Manhood and myth
A friend of mine, a manager of a reputable international technology company, once told me how, while doing her weekly vegetable run, she was verbally attacked by an old man she had never met before.
This stranger was outraged by her decision to have her vegetables peeled and chopped in the store, citing that "you young women of today are lazy and don't know your role". Being a "young woman of today", she returned the favour, lecturing the old man on the fine art of minding his own business.
I was reminded of this story while watching the most recent episode of People of the South, featuring Democratic Alliance leader Helen Zille and her family. After the provocative and intense first segment, which consisted of a one-on-one interview with Zille, the show moved to the Zille-Maree family home, where the viewer was introduced to her husband, Johann Maree, as he chopped vegetables.
This scene would not have been disturbing were it not accompanied by the engendered line of questioning from the show's host, Dali Tambo.
Tambo asked various questions which predictably focused on the swapping of gender roles, rather than the more nuanced defining of roles and responsibilities that make a relationship work for both parties.
Dali hammered on the stereotypical "who is weak?", "who is strong?", "are you happy being the weaker one?", "are you happy being the softer one?", "would you say you are soft or hard?" type of questions that may appear to be challenging gender stereotypes, when they are in fact reinforcing them.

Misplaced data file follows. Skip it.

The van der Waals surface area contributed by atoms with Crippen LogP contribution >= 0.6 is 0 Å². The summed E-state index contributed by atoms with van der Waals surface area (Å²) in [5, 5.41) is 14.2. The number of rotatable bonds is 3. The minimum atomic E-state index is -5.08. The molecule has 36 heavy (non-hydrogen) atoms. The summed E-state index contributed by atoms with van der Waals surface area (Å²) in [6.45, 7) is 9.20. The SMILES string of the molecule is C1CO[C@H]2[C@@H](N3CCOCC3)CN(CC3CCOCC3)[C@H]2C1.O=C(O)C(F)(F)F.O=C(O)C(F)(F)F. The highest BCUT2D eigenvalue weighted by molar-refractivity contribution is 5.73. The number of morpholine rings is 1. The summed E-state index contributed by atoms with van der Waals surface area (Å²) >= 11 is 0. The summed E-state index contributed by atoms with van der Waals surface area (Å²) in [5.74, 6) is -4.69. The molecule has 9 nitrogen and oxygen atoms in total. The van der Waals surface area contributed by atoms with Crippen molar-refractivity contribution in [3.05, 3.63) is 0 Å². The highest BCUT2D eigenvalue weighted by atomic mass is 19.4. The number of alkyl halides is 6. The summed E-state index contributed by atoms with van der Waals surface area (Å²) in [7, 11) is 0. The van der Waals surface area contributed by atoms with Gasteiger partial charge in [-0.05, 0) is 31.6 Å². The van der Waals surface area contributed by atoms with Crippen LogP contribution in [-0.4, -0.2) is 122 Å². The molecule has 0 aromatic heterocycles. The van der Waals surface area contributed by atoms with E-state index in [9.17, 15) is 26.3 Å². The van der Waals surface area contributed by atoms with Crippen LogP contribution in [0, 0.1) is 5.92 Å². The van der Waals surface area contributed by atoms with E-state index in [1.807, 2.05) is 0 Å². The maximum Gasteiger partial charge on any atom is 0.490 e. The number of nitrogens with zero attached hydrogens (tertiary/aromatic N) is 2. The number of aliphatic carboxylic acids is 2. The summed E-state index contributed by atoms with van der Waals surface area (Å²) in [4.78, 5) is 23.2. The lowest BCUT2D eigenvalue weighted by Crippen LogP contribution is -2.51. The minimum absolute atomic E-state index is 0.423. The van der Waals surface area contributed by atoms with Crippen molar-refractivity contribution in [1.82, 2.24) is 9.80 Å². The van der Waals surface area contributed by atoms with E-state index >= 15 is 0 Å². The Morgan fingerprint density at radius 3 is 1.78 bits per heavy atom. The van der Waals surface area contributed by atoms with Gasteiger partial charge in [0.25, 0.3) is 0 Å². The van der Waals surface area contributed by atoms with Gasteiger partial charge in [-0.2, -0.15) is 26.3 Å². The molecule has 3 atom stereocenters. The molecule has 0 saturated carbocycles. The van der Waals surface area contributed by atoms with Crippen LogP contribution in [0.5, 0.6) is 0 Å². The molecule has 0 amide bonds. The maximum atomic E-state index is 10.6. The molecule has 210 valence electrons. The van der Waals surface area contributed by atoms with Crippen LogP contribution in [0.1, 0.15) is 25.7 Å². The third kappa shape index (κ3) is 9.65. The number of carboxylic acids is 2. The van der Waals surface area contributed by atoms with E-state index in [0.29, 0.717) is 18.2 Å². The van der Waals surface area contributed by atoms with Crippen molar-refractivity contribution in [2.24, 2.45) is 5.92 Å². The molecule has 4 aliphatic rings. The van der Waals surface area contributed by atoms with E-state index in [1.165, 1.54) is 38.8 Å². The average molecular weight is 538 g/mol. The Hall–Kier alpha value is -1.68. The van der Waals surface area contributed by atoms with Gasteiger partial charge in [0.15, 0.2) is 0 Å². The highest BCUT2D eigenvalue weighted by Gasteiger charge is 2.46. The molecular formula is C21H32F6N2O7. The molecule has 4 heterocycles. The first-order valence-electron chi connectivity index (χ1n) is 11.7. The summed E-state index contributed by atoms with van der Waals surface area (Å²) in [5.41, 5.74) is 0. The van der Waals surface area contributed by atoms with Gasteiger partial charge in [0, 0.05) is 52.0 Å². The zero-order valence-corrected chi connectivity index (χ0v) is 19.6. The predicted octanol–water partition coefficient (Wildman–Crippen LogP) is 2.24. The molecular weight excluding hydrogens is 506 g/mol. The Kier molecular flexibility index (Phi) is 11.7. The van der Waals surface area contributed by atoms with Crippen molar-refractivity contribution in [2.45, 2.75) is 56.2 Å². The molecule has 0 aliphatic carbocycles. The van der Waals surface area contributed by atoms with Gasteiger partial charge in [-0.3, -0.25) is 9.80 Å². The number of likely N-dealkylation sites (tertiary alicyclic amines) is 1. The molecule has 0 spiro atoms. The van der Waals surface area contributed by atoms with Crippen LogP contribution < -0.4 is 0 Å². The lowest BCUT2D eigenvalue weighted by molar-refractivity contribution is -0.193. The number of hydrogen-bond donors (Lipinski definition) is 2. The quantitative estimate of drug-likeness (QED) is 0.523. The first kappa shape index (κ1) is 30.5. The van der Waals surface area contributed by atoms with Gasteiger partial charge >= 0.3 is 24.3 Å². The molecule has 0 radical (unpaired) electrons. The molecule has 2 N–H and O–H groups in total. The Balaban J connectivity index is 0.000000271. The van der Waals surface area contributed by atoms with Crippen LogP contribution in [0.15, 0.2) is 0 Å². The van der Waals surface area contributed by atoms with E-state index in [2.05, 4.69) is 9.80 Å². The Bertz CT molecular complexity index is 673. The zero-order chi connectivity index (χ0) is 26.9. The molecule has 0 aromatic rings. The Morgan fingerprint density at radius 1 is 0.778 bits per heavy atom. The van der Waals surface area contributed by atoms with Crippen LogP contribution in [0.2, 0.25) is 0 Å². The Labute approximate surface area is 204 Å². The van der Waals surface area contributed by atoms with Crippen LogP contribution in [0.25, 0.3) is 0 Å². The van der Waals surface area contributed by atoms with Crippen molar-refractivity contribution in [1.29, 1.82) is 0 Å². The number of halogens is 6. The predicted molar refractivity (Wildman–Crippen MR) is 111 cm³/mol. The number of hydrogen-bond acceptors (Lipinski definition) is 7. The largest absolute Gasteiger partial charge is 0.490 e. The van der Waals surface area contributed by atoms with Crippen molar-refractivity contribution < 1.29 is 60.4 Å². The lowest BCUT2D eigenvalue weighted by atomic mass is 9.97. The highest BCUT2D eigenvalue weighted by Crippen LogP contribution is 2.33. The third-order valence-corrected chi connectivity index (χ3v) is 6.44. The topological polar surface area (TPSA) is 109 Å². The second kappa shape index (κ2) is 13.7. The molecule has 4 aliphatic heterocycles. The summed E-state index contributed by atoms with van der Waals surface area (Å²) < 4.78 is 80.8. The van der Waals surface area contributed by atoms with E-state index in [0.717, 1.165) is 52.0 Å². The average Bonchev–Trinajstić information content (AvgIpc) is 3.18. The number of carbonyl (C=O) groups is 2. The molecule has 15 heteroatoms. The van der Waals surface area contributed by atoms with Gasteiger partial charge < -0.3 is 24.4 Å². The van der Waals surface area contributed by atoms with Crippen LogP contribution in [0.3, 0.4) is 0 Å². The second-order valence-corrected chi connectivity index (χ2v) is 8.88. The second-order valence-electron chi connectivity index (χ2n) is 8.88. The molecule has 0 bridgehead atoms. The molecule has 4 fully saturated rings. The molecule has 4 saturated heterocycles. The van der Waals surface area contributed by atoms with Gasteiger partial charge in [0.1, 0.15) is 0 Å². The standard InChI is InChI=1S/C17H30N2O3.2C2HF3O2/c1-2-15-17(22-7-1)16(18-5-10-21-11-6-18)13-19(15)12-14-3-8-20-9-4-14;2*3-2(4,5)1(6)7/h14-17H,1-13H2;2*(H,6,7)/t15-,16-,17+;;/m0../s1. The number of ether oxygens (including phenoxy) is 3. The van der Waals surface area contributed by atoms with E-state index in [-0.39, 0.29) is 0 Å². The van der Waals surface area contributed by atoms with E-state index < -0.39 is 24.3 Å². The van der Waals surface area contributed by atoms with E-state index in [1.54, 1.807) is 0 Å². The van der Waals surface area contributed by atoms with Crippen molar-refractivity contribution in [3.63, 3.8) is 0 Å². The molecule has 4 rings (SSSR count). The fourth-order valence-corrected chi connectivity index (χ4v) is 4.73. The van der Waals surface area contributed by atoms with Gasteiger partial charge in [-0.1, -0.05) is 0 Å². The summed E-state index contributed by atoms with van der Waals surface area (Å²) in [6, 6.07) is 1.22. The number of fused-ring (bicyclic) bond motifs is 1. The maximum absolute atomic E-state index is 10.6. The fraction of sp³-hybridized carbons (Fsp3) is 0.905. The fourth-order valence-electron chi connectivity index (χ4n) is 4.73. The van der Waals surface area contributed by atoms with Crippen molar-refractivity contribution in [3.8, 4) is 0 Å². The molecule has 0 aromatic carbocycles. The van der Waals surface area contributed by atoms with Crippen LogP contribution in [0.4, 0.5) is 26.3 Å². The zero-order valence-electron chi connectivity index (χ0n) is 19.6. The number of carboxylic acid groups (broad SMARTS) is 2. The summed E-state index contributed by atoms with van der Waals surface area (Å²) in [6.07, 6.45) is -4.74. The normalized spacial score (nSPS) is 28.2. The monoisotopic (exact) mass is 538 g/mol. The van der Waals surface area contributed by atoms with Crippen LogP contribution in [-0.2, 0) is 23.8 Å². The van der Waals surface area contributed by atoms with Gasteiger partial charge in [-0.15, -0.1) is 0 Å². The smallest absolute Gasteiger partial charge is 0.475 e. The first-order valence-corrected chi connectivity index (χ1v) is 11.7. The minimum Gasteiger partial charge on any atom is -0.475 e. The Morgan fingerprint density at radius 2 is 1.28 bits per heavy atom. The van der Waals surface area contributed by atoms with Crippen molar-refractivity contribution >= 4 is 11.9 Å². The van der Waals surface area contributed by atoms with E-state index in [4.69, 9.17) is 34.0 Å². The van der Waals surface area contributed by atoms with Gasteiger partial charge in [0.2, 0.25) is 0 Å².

In the end, Professor Emeritus Johann Maree, a sociologist and senior research scholar at the University of Cape Town, was left looking like a compromised, stay-at-home husband. This image of him was supported by the strategic selection of pictures of him with the family camera and their sons watching Zille while she was gyrating on stage.
But surely Zille has found time to raise her children and take a few family snaps herself in her 60-odd years on earth, between dance sessions? The more likely scenario of their married life is that roles and responsibilities were shared differently and changed throughout their marriage as the professional demands on both of them changed over the years. But nuance doesn't make for great television.
Gender role-swapping is not progressive - as someone said to me: "It is reverse oppression; like any oppression, it will boomerang, and will haunt us in any position, reversed or not."
Now I'm not saying Maree is oppressed - in fact, he is more progressive than most - but what made me very uncomfortable while watching the show, was the implication that somehow his gentler, quieter disposition and his choice to cook for the family and play a bigger role than most men in child-rearing were related. As if a "stronger man" would have shooed Zille back into the kitchen sans shoes.
Even as Zille tried to highlight the shared values, Tambo seemed hellbent on making Maree seem "weaker", and not simply unconventional, for his choices.
Tambo was reinforcing the erroneous blurring of the lines between personality and the roles people choose to play in their households and in society.
Sociologists suggest that men who play a bigger role in the management of their homes and raising their children are often chastised, referred to as "Mr Mom" or similar terms. This dissuades men from playing this important role.
A different representation of the Marees could have offered South Africans a more compelling case study on how couples can tackle the same family roles, and how these roles and responsibilities change as their individual needs change during a relationship. Instead, Tambo opted to stick to reinforcing gender roles - not by stereotyping the defined roles, but by stereotyping the swapping of these gender roles.
What a missed opportunity.